A contemplative, enigmatic arthouse drama with a bit of road movie tossed in, Kim Seong-ho’s ambitious sophomore feature film – about a young director confronting loss and abandonment – benefits from a great choice of locales, fine lensing, and the natural performance of a fresh newcomer, but lapses into excessive melodrama in the final reel. If a little ambiguity isn’t your thing, proceed with caution.
For better or worse, on the festival circuit at any rate, films dealing one way or another with the movie business – for the most part, decidedly joyless, self-indulgent excercises, not infrequently involving temperamental actors or directors confronted with ethical dilemmas or rocky relationships – don’t seem to be on the decline. The opener at the 11th Jeonju International Film Festival, Park Jinoh’s “Should’ve Kissed” (2010), about two aspiring actors in New York, is representative of the many brooding, analytical works dwelling on the hardships of the struggling artist in the film world. Kim’s film, on the other hand, rather than wallowing in angst, succeeds in communicating the sheer joy of the creative process, and in exploring the limitless possibilities of the medium, fashioning a dreamlike tableau of shifting realities and moods.
The first scene takes place in a police station, where In-soo (Lee Woo-seong) is filing a missing persons report for a woman about whom he knows precious little – neither her address, her age, nor even her name. Flash back, and we learn that he has come to Busan to cast an actress for a film he’s currently writing, when he runs into a woman with waist-length hair, wearing a fringed vest, and knee-high boots and looking as though she stepped right out of a 1960s issue of Vogue magazine. What’s more, she’s riding a motorbike. A singular bond forms between the awkward, soft-spoken In-soo and the rebellious young woman, not especially of the romantic variety, but united in a shared sense of grief – as the two set about on what appears to be a search to retrieve the missing pieces of their past lives. Things take an unexpected turn later on, when it becomes apparent that the troubled man has been trying to create a fictitious past for the woman.
Meanwhile, Dong-in (Jo Seong-ho, “The Executioner” 2009), a photographer rapidly losing his eyesight, is desperately looking for the daughter he abandoned 20 years before. It must be conceded that, for ratcheting up the drama, a disability trumps a terminal illness, and in any case, either is preferable to identical twins separated at birth (a perenial favorite of Korean TV dramas). In one baffling scene that strains credibility, Dong-in, now nearly blind and briefly reunited with his daughter, is taking her picture, unaware that she has burst out of the room in a fit of anger.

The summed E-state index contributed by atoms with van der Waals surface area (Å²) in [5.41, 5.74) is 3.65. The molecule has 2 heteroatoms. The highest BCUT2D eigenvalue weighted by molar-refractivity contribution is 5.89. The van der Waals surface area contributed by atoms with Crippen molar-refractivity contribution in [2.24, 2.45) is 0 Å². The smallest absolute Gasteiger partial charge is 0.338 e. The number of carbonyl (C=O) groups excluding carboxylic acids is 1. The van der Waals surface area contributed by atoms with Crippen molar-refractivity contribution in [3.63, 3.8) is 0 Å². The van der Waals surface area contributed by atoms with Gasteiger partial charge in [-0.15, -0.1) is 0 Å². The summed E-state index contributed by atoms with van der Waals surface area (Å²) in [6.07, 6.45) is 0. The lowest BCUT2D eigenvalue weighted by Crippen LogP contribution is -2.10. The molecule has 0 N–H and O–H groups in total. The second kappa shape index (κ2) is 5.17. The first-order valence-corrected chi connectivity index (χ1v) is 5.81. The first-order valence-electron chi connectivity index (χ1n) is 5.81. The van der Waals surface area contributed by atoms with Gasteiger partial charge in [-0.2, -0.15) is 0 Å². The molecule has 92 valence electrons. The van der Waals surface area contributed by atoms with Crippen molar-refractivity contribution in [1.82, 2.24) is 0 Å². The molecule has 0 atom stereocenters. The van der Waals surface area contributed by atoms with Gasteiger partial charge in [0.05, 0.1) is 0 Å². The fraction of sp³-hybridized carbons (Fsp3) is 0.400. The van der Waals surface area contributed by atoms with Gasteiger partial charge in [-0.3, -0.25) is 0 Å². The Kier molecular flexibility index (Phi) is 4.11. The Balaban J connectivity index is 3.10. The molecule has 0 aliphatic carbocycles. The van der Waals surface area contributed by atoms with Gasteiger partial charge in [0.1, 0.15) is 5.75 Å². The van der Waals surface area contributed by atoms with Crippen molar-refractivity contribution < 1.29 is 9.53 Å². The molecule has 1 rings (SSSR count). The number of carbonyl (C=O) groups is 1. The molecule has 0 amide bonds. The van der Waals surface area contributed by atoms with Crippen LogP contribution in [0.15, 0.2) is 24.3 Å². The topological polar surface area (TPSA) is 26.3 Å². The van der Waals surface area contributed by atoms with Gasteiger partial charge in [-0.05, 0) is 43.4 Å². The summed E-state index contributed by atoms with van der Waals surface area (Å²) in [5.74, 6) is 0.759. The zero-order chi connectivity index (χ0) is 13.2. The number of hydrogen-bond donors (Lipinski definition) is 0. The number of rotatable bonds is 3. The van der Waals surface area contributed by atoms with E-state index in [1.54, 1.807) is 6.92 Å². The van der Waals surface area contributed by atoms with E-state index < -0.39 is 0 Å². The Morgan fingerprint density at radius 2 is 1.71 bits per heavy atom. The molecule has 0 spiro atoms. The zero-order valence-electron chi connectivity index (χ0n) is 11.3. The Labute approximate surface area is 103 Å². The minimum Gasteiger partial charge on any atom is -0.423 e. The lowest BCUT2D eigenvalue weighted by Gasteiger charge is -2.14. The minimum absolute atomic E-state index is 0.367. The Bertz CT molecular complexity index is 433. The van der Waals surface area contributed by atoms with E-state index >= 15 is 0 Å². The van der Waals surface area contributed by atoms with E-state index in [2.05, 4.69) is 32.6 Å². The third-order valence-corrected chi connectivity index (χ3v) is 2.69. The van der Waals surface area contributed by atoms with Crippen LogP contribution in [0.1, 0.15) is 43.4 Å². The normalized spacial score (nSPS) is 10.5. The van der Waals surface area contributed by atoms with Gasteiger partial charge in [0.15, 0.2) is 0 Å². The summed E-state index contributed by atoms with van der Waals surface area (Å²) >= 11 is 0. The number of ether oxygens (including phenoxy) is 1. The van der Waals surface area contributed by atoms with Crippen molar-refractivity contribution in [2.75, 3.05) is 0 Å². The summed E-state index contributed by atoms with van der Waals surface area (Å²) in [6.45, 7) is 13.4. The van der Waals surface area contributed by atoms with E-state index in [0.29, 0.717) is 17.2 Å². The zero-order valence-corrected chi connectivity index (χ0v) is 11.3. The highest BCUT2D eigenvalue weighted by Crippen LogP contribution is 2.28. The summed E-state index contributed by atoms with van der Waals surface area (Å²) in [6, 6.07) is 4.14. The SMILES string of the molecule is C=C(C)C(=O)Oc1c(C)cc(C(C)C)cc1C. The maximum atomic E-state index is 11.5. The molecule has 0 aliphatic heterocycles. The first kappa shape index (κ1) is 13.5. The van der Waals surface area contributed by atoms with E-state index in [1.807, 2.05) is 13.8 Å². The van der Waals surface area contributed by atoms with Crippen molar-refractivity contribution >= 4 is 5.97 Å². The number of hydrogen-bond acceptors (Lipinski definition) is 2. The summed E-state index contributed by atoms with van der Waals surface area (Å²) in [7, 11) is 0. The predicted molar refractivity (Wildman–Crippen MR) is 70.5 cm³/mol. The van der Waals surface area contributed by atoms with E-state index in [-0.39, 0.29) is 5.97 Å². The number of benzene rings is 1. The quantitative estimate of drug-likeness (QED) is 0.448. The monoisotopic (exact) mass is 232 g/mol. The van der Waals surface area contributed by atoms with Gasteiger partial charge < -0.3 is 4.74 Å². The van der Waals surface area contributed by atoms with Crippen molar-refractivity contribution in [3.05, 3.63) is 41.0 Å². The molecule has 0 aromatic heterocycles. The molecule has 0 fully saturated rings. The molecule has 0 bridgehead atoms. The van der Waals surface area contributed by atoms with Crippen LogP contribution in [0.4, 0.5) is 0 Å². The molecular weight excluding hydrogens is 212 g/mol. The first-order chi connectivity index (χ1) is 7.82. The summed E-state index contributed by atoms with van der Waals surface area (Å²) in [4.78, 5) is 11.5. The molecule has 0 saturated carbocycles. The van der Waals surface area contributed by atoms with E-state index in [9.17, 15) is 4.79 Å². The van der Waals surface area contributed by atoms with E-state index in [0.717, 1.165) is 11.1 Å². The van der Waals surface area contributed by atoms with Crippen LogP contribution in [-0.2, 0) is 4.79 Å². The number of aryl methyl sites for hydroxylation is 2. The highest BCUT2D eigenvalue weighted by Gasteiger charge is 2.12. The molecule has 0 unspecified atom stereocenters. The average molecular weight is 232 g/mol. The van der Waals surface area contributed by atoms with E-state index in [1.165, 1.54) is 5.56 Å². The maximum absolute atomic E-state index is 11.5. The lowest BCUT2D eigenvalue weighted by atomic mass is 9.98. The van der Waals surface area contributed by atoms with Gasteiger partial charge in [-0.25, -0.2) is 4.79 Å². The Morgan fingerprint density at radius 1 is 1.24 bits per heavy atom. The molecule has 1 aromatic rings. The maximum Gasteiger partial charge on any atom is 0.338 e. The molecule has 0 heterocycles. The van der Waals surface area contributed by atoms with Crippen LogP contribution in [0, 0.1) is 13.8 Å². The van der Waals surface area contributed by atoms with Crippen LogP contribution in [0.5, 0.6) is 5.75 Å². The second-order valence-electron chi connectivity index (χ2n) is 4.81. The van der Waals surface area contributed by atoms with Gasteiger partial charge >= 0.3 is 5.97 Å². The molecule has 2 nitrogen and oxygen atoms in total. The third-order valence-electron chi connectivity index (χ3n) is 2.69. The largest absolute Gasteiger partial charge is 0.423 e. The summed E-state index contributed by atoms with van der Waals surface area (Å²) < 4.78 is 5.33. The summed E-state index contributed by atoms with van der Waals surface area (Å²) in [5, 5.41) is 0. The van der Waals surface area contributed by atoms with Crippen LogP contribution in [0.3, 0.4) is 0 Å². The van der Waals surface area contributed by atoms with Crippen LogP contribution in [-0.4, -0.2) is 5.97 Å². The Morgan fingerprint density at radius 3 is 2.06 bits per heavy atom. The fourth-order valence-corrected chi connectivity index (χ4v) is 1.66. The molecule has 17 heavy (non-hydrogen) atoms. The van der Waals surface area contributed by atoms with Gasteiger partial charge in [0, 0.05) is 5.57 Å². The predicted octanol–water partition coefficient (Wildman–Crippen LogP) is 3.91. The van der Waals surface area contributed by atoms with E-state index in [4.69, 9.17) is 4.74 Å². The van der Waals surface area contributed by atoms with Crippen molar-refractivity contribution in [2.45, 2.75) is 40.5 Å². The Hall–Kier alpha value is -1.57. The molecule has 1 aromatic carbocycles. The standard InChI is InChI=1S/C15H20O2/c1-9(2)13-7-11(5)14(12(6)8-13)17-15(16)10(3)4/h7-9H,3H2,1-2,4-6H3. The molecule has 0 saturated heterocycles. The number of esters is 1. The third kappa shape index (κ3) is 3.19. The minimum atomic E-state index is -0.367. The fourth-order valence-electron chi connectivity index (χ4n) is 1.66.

“She Came From” shares some themes in common with the director’s previous effort, “Penny Lover” (included in the fine omnibus “Short! Short! Short!” (2009), commissioned by the Jeonju festival), in which a nightclub singer attempts to get on with her life after breaking up with her boyfriend. Both films deal with abandonment; both attach importance to the evocative power of personal artifacts; and both are told through numerous flashbacks. Significantly, neither reveal the details surrounding the separation, choosing instead to focus on the process of recovery. But nothing in Kim’s modest short film prepares us for the more intricate structure, the irreproachable camerwork and the nuanced performance of his lead actor as an unconventional protagonist, so different from the macho males so often encountered in Korean cinema. And even in a field where technical accomplishment is all but taken for granted, Kim’s film stands apart with it’s subdued palette and finely judged compositions, several of which could stand alone as works of art.
Without a budget for elaborate lighting and costly sets, the director, along with cinematographer Kim Hyeong-joo, scouted for unique locations – in and around Busan’s Gwangalii beach, Jagalchi market, Jungang station and Nampo-dong – and, filming at dawn and dusk, wrapped up shooting in under two weeks. If the various strands of the story don’t quite coalesce into a satisfying whole, and if some of the more intense moments aren’t convincingly portrayed, there is still much pleasure to be had in the fine visuals. Korea’s second most populous city may not be Tokyo or Paris, but seldom have Busan’s beachfronts, natural wilderness and other scenic spots looked this good on film.
Written and directed by Kim Seong-ho
Kim Hyeong-joo, cinematographer
Cast: Lee Woo-seong, Jo Seong-ha, Han Joo-yeong
Reviewed at the 11th Jeonju International Film Festival on May 2, 2010